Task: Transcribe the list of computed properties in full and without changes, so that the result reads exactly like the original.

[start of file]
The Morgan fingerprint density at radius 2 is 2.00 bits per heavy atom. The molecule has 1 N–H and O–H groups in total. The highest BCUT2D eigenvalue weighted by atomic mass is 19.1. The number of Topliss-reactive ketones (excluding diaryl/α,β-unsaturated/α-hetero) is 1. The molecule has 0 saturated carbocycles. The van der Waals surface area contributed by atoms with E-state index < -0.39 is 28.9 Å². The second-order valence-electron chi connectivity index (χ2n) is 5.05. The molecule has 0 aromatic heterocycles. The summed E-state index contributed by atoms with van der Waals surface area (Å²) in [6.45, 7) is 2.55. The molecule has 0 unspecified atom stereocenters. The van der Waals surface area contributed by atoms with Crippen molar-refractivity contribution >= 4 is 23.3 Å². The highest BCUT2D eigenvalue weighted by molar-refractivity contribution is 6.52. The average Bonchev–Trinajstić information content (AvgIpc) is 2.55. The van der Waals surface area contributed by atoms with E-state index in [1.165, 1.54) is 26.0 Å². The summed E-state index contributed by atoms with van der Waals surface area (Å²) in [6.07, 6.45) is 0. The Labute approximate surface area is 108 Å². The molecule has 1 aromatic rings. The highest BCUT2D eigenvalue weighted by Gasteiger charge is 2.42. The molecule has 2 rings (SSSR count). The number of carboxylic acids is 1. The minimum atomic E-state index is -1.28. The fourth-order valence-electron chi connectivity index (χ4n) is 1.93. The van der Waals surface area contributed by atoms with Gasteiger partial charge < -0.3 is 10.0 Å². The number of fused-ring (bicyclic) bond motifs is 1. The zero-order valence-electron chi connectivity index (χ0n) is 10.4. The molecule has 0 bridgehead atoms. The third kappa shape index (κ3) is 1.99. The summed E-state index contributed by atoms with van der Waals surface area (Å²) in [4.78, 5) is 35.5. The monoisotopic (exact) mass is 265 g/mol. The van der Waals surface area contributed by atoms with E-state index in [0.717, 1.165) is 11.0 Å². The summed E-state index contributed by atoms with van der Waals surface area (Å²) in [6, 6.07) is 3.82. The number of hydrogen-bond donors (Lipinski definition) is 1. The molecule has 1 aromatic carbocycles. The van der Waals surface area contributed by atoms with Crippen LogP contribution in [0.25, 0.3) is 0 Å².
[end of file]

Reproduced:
The Morgan fingerprint density at radius 2 is 2.00 bits per heavy atom. The molecule has 1 N–H and O–H groups in total. The highest BCUT2D eigenvalue weighted by atomic mass is 19.1. The number of Topliss-reactive ketones (excluding diaryl/α,β-unsaturated/α-hetero) is 1. The molecule has 0 saturated carbocycles. The van der Waals surface area contributed by atoms with E-state index < -0.39 is 28.9 Å². The second-order valence-electron chi connectivity index (χ2n) is 5.05. The molecule has 0 aromatic heterocycles. The summed E-state index contributed by atoms with van der Waals surface area (Å²) in [6.45, 7) is 2.55. The molecule has 0 unspecified atom stereocenters. The van der Waals surface area contributed by atoms with Crippen molar-refractivity contribution >= 4 is 23.3 Å². The highest BCUT2D eigenvalue weighted by molar-refractivity contribution is 6.52. The average Bonchev–Trinajstić information content (AvgIpc) is 2.55. The van der Waals surface area contributed by atoms with E-state index in [1.165, 1.54) is 26.0 Å². The summed E-state index contributed by atoms with van der Waals surface area (Å²) in [6.07, 6.45) is 0. The Labute approximate surface area is 108 Å². The molecule has 1 aromatic rings. The highest BCUT2D eigenvalue weighted by Gasteiger charge is 2.42. The molecule has 2 rings (SSSR count). The number of carboxylic acids is 1. The minimum atomic E-state index is -1.28. The fourth-order valence-electron chi connectivity index (χ4n) is 1.93. The van der Waals surface area contributed by atoms with Gasteiger partial charge < -0.3 is 10.0 Å². The number of fused-ring (bicyclic) bond motifs is 1. The zero-order valence-electron chi connectivity index (χ0n) is 10.4. The molecule has 0 bridgehead atoms. The third kappa shape index (κ3) is 1.99. The summed E-state index contributed by atoms with van der Waals surface area (Å²) in [4.78, 5) is 35.5. The monoisotopic (exact) mass is 265 g/mol. The van der Waals surface area contributed by atoms with E-state index in [0.717, 1.165) is 11.0 Å². The summed E-state index contributed by atoms with van der Waals surface area (Å²) in [6, 6.07) is 3.82. The number of hydrogen-bond donors (Lipinski definition) is 1. The molecule has 1 aromatic carbocycles. The van der Waals surface area contributed by atoms with Crippen LogP contribution in [0.25, 0.3) is 0 Å².